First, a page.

Researchers are developing a portable device that gives rapid, accurate test results with the help of a regular smartphone camera. By estimating the number of virus particles in samples, the device could also determine an infection’s progress.
All data and statistics are based on publicly available data at the time of publication. Some information may be out of date.
A recent survey in the United States revealed that it takes an average of 4 days to receive a definitive SARS-CoV-2 lab test result after a nasal swab.
Lab-based tests are much more reliable than rapid, on-the-spot tests for SARS-CoV-2, the virus that causes COVID-19. They use a technique called polymerase chain reaction (PCR) to “amplify” the minuscule amounts of viral genetic material in a sample.
But the tests are time-consuming, increasing the risk of viral transmission while people wait for their results to come back from the lab.
The new test uses a different technology called CRISPR, which the researchers believe can reliably detect the RNA, or genetic material, of SARS-CoV-2 without amplifying it first.
This means that it is possible not only to detect the presence of the virus but also to estimate the number of virus particles, which is a good indicator of the infection’s progress.
CRISPR, which scientists principally use to edit genes, won the 2020 Nobel Prize in Chemistry for its creators, Emanuelle Charpentier and Jennifer A. Doudna.
About 2 years ago, Doudna, in collaboration with her colleagues at the J. David Gladstone Institutes in San Francisco, CA, began working on a new application for CRISPR to test for HIV.
In January 2020, as the global threat from the COVID-19 outbreak became apparent, they switched their focus to developing a test for SARS-CoV-2 using the same technology.
Their device, which is no bigger than a shoebox, employs a variation of CRISPR called CRISPR-Cas13a.
Cas13a is an enzyme that cleaves RNA molecules. By combining it with a strip of “guide RNA,” scientists can target it at a telltale sequence in a particular virus’s RNA.
The researchers use several guide RNAs that bind to different parts of the viral RNA to boost the test’s accuracy.
Binding to target sequences activates the enzyme, which then splits any RNA molecules in its vicinity.
To provide a visible signal that Cas13a has detected its target sequence, the researchers added an RNA-based probe to the mix. The probe emits fluorescent light when the activated enzyme splits it.
The detector comprises a laser to illuminate the sample and a lens to focus any fluorescent light produced. The phone’s camera, positioned over the lens, registers the intensity of the emitted light.
Using samples of SARS-CoV-2 RNA of varying concentrations, the researchers showed that the device could measure concentrations of as little as 100 virus particles per microliter within 30 minutes.
It took the device only 5 minutes to identify patient swabs that the scientists had spiked with SARS-CoV-2 RNA.
“Our study shows that we can do the detection part of this assay very quickly, making the measurement with mass-produced consumer electronics,” says Daniel Fletcher, a bioengineer at the University of California, Berkeley, and co-senior author of the paper. “We don’t need fancy laboratory equipment.”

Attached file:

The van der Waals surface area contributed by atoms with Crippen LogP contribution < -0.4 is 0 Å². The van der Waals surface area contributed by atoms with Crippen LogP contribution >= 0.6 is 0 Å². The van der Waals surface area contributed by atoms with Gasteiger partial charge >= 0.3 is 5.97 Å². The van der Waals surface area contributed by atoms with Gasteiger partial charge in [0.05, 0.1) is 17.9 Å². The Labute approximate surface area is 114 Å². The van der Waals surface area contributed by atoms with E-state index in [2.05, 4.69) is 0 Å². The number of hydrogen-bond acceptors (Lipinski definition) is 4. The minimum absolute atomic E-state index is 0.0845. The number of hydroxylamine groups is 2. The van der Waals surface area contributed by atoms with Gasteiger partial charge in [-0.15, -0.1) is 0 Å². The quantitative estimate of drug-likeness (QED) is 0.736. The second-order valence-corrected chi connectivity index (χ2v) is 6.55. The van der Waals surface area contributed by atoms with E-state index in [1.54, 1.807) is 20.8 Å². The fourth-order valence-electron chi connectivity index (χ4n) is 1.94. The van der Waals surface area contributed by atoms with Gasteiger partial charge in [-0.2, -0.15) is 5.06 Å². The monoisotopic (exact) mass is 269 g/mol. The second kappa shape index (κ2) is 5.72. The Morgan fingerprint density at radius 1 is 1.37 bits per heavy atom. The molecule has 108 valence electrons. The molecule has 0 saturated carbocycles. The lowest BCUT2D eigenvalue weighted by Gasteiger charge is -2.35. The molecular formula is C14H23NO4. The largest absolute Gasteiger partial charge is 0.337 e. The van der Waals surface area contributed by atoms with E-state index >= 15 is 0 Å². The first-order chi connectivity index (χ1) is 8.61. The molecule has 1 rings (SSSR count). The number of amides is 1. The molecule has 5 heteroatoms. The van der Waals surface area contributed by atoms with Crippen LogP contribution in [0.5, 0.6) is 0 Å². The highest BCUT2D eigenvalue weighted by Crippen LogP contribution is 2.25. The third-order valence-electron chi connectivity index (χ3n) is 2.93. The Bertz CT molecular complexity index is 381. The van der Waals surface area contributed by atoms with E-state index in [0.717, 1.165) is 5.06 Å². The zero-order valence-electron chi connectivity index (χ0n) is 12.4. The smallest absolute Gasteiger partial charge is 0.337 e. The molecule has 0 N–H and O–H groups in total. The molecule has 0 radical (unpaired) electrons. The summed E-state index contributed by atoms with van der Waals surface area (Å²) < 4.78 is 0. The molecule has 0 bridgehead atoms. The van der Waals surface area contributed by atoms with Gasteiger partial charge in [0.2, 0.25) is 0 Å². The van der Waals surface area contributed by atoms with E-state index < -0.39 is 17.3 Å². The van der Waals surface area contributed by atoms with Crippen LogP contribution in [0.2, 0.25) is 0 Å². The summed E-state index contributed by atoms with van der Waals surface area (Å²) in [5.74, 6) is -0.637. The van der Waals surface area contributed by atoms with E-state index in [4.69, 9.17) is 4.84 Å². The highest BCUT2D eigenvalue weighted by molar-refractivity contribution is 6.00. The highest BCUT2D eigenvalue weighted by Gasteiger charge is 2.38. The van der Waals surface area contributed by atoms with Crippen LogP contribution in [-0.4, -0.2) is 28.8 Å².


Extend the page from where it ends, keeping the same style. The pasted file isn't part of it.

The paper appears in the journal Cell.
The researchers still have some work to do before they have a fully working device.
To test whether the technology works in principle, they used pre-extracted viral RNA. They are currently working on a way for the device to release RNA from the virus in a single step.
However, their research so far suggests that the camera from an ordinary cell phone works particularly well as a molecular detector.
“One takeaway is that the phone camera is 10 times better than the plate reader in the lab,” says Melanie Ott, co-senior author of the paper and a virologist at Gladstone Institutes and the University of California, San Francisco.
Previously, Fletcher’s lab has helped develop phone-based devices to detect parasites in blood and other samples.
The researchers now hope to develop a cheap, portable device that pharmacies and drop-in clinics could use for rapid and accurate SARS-CoV-2 tests. It will probably have a built in cell phone camera.
Ultimately, they dream of developing a device for use at home that would detect not only SARS-CoV-2 but also other viruses, such as those that cause the common cold and flu.
In principle, it is possible to adapt any device that incorporates the same CRISPR technology to detect any virus.
The authors write:
“In the future, direct detection by Cas13a, as outlined here, could be quickly modified to target the next respiratory pathogen that emerges, hopefully in time to help curb global spread.”
They note that the current study only provides a “proof-of-concept” for using CRISPR and mobile phone technology to detect viruses. “Additional work will be necessary to fully translate this work to a widely available point-of-care device,” they write.